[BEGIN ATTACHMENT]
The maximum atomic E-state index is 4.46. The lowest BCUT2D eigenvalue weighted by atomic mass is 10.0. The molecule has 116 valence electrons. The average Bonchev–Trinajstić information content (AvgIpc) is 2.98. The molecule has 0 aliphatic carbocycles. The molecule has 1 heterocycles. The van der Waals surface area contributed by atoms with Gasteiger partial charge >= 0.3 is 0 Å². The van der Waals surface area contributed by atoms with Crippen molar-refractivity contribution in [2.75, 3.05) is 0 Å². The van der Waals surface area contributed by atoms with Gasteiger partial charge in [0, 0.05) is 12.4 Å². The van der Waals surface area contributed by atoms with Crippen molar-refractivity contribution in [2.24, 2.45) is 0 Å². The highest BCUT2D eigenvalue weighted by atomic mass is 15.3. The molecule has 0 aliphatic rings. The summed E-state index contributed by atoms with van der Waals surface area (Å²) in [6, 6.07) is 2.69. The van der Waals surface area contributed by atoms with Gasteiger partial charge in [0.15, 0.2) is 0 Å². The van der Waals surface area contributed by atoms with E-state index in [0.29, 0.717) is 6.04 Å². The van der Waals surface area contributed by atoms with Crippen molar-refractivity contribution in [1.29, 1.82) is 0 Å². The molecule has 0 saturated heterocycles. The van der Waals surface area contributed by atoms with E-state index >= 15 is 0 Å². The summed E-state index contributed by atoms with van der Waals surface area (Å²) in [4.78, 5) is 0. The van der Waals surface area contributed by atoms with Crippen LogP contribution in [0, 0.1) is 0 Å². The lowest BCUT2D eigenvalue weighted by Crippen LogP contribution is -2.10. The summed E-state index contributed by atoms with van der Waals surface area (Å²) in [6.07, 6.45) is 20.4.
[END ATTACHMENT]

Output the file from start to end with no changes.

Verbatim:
The maximum atomic E-state index is 4.46. The lowest BCUT2D eigenvalue weighted by atomic mass is 10.0. The molecule has 116 valence electrons. The average Bonchev–Trinajstić information content (AvgIpc) is 2.98. The molecule has 0 aliphatic carbocycles. The molecule has 1 heterocycles. The van der Waals surface area contributed by atoms with Gasteiger partial charge >= 0.3 is 0 Å². The van der Waals surface area contributed by atoms with Crippen molar-refractivity contribution in [2.75, 3.05) is 0 Å². The van der Waals surface area contributed by atoms with Gasteiger partial charge in [0, 0.05) is 12.4 Å². The van der Waals surface area contributed by atoms with Crippen molar-refractivity contribution in [2.24, 2.45) is 0 Å². The highest BCUT2D eigenvalue weighted by atomic mass is 15.3. The molecule has 0 aliphatic rings. The summed E-state index contributed by atoms with van der Waals surface area (Å²) in [6, 6.07) is 2.69. The van der Waals surface area contributed by atoms with Gasteiger partial charge in [0.15, 0.2) is 0 Å². The van der Waals surface area contributed by atoms with E-state index in [0.29, 0.717) is 6.04 Å². The van der Waals surface area contributed by atoms with Crippen molar-refractivity contribution in [1.29, 1.82) is 0 Å². The molecule has 0 saturated heterocycles. The van der Waals surface area contributed by atoms with E-state index >= 15 is 0 Å². The summed E-state index contributed by atoms with van der Waals surface area (Å²) in [4.78, 5) is 0. The van der Waals surface area contributed by atoms with Crippen LogP contribution in [0, 0.1) is 0 Å². The lowest BCUT2D eigenvalue weighted by Crippen LogP contribution is -2.10. The summed E-state index contributed by atoms with van der Waals surface area (Å²) in [6.07, 6.45) is 20.4.